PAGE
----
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Press translations [Japan]. Editorial Series 0042, 1945-12-01.
Supreme Commander for The Allied Powers. Allied Translator and Interpreter Section.

translation-number: editorial-0184

call-number: DS801 .S82



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GENERAL HEADQUARTERS
SUPREME COMMANDER FOR THE ALLIED POWERS
ALLIED TRANSLATOR AND INTERPRETER SECTION
PRESS TRANSLATIONS
No. 184 DATES 1 DEC 1945

EDITORIAL SERIES: 42

ITEM 1 The Premier's Address before the Diet - Asahi Shimbun - 29November 1945. Translator: J. Wada.
Full Translation:
It is recognized by every one that the SHIDEHARA Cabinet, which is a transitional one, cannot be strong from any viewpoint and is lacking in force. This has been most distinctly demonstrated by the Premier's administrative speach at the beginning of the 89 Extraordinary Session of the Diet.
It has been a common evil, in all past cabinets, for the Premier's administrative address before the Diet to consist of a simple statement of each departments polices. Premier SHIDEHARA'S address was too unimpressive in view of the present unprecedented situation.
The comparitive honesty of the Premier is manifested in the following two points of his speech. The first is the statement that "the ultimate power that controls the minds of men and regulates internal and external affairs of all countries must be neither the sword nor the gun, but virtue." And the second is his request that the Nation should "not be downhearted or bewildered but should march forward bravely toward the construction of a new JAPAN." Since these passages in his speech are based on the hard bitter facts, which a defeated nation cannot avoid, that "we do not possess the power to uphold and carry out our policies which we ourselves believe to be just and equitable," these are very impressive to us in spite of its general simplicity. In his bitterness as Premier of a defeated country, he is resorting to a universal sense of justice in human society. Thinking of his state of mind breaks the hearts of the entire nation. For all that, we should like the Premier to have broader and deeper views.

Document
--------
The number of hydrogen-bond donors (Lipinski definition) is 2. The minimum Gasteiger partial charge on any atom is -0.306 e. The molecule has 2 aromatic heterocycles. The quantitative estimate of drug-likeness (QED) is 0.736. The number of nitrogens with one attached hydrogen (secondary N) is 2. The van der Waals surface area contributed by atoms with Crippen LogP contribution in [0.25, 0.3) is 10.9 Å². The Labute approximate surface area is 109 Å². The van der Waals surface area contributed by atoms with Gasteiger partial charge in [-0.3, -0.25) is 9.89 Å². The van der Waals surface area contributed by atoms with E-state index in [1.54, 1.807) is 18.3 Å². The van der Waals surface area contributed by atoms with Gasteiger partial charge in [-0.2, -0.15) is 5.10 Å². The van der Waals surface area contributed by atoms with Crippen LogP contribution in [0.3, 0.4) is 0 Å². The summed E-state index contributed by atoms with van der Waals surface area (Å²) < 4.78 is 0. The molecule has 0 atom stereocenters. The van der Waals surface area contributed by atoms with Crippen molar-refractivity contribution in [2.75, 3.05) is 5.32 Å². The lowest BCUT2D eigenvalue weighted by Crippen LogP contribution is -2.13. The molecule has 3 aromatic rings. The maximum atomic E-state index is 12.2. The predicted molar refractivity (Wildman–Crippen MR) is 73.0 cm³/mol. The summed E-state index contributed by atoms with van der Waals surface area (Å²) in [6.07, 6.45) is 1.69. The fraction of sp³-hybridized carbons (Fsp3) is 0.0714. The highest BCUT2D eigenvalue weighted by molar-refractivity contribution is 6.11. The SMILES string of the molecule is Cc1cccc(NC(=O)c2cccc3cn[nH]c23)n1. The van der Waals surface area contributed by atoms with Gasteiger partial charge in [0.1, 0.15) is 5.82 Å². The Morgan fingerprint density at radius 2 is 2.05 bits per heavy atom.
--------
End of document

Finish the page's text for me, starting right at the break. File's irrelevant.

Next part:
In the first place, the Premier is relying on a universal sense of justice only from the standpoint of JAPAN and complaining that "under abnormal postwar conditions of all countries in the world, this sense of justice is not yet in full play". Of course we cannot deny this fact, but the Premier should realize that all countries have experienced the bitter and deep experiences of worldwide calamities which a modern war brings both the victors and the defeated. This bitter experience is the very cause of all international efforts to eliminate war. The real content of universal justice is to make efforts for the elimination of war.

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EDITORIAL SERIES: 42 (Continued)
ITEM 1 (Continued)
In the second place, we must discuss who is holding this sense of justice. As to this question, we want to give a very concrete reply to the Premier. It is the masses in every country, whether it be a victor or not, who are sincerely desirous of the elimination of war and are cooperating for that object. This is shown by the efforts to combine the labor unions of all countries into one international union. Moreover, we want to cite General EISENHOWER'S statement in the Lower House of the UNITED STATES, to the effect that the SOVIET UNION is always keeping the views of the masses in mind, and so the relations between AMERICA and the SOVIET UNION will become better.